SkillUp Washington was recently awarded a grant for $750,000 to help low-skilled adults enter manufacturing careers. The 3-year award from Boeing, called the Manufacturing Advancement Pathways Project (MAPP), is to be used in four area schools, Shoreline Community College, Renton Technical College, South Seattle Community College, and Everett Community College.
Compared with 20 years ago, Washington is losing ground in the percentage of students who attend college full time right after graduating high school. In 1992, Washington ranked 11th in the country, 4% above the national average. By 2008, while the national percentage jumped 9%, the rate in Washington dropped by 4%, reducing the state’s ranking to 46th. Read more from the Seattle Times article.
The program came about as part of a state initiative that allocated $3.8 million each to both WSU and the University of Washington to increase engineering and computer science graduates and to address a critical shortage of engineers in Washington. The support will result in a more than 30 percent increase in students throughout WSU’s engineering programs. The new Everett program is modeled on a similar effort for place-bound students in Bremerton that saw its first graduates this spring. Students in the program will follow WSU’s semester system and pay WSU tuition rates. Faculty will come from Everett and Pullman, and courses originate from both campuses. Several classes will be broadcast via video, and students will take some summer laboratory classes in Pullman. Upon graduation, the students will have fulfilled WSU degree requirements.
“The WSU Everett program is addressing two major concerns for the state by providing more affordable and accessible higher education options for students and more engineers who are critically needed for our economy,’’ said Bob Olsen, associate dean of undergraduate programs and student services for WSU’s College of Engineering and Architecture. “This is another example of how WSU is meeting its land-grant mission to educate our state’s residents in a critical field.’’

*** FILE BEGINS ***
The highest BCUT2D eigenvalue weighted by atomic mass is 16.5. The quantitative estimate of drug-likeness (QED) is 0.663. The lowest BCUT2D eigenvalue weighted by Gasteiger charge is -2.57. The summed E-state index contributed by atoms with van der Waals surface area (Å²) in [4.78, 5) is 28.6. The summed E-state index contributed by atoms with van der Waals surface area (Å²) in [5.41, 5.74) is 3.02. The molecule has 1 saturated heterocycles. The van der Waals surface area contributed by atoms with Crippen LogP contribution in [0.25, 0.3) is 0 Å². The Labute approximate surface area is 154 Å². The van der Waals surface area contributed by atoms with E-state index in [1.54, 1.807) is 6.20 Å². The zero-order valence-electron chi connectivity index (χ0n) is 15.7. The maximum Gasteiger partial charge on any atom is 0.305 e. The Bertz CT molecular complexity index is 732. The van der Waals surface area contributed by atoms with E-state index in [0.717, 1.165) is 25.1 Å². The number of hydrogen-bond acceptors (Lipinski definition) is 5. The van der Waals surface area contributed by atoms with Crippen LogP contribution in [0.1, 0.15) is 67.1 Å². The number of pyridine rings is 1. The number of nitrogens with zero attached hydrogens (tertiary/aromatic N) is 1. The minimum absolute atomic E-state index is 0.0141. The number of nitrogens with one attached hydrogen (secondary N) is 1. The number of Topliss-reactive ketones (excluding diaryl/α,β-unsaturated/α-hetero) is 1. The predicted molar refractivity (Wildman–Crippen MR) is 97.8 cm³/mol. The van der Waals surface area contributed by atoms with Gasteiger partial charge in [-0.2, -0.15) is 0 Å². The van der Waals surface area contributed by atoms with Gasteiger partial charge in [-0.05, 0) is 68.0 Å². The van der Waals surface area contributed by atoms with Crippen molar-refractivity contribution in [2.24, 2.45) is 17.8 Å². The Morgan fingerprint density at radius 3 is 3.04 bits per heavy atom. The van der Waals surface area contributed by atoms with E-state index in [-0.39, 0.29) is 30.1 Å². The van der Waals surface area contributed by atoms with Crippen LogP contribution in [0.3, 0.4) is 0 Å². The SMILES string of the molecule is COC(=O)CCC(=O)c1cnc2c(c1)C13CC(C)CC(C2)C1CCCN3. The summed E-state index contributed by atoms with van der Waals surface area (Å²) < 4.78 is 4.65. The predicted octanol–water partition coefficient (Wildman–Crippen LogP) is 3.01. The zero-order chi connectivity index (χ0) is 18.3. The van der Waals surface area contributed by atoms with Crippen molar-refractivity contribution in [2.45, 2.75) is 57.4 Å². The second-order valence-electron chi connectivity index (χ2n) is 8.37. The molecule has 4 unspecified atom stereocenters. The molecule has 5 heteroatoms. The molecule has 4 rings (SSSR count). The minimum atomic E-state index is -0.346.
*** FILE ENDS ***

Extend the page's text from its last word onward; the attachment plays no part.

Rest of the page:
National leaders whose work shapes new ideas in education discuss: What is the future we hope to realize for our children 50 years from now? What are the skills today’s children need in order to become the architects of a better world tomorrow? How are new advances in areas such as technology, gaming and brain research opening up exciting new pathways for teaching and learning? How will we make innovations in education meaningful and accessible to all children in the Next 50? How will the investments we make in educating very young children today profoundly affect our community – for better or for worse – in the next 50 years?
- Jane McGonigal, Ph.D., Creative Director of Social Chocolate, Director of Game Research and Development at Institute for the Future, best-selling author of Reality is Broken, named by The New York Times as one of 10 scientists with the best vision for what’s coming next.
- Milton Chen, Ph.D., Director Emeritus of Edutopia/The George Lucas Educational Foundation
- Roger Weissberg, Ph.D., Psychology Professor at University of Illinois and CEO of Collaborative for Academic, Social & Emotional Learning (CASEL)
- Bette Hyde, Ph.D., Director of Washington State Department of Early Learning
- Moderated by Kristen French, Ph.D., Director of Western Washington University Center for Education Equity and Diversity
Sponsored by Committee for Children
Thursday, Aug 16 7PM
Marion Oliver McCaw Hall
$10.00 Student/Educator, $16.00 General Admission,
$37.00 Premium Seating/Post-Event Reception
In recognition of the need to strengthen science, technology, engineering and math (STEM) education in America’s public schools, President Obama announced plans to create a STEM Master Teacher Corps. The President plans to dedicate $1 billion from the 2013 budget request currently before Congress to this program. Read more about this program on the White House website.
The University of Washington announced that it would be the first university in the U.S. to offer for-credit online courses. Read more on the Seattle Times.
Applications are now being accepted for the newly created Washington State Opportunity Scholarshop program. This public-private partnership was created by the Washington State Legislature in 2011 to provide assistance to students of families earning up to 125% of the median family income and who are pursuing a degree in certain high demand fields. These fields include science, technology, engineering and math (STEM) and in health care. Funding for this program was initially seeded with $5 million from the state of Washington, with Boeing and Microsoft commiting to a combined $50 million. Click here for more information or to apply.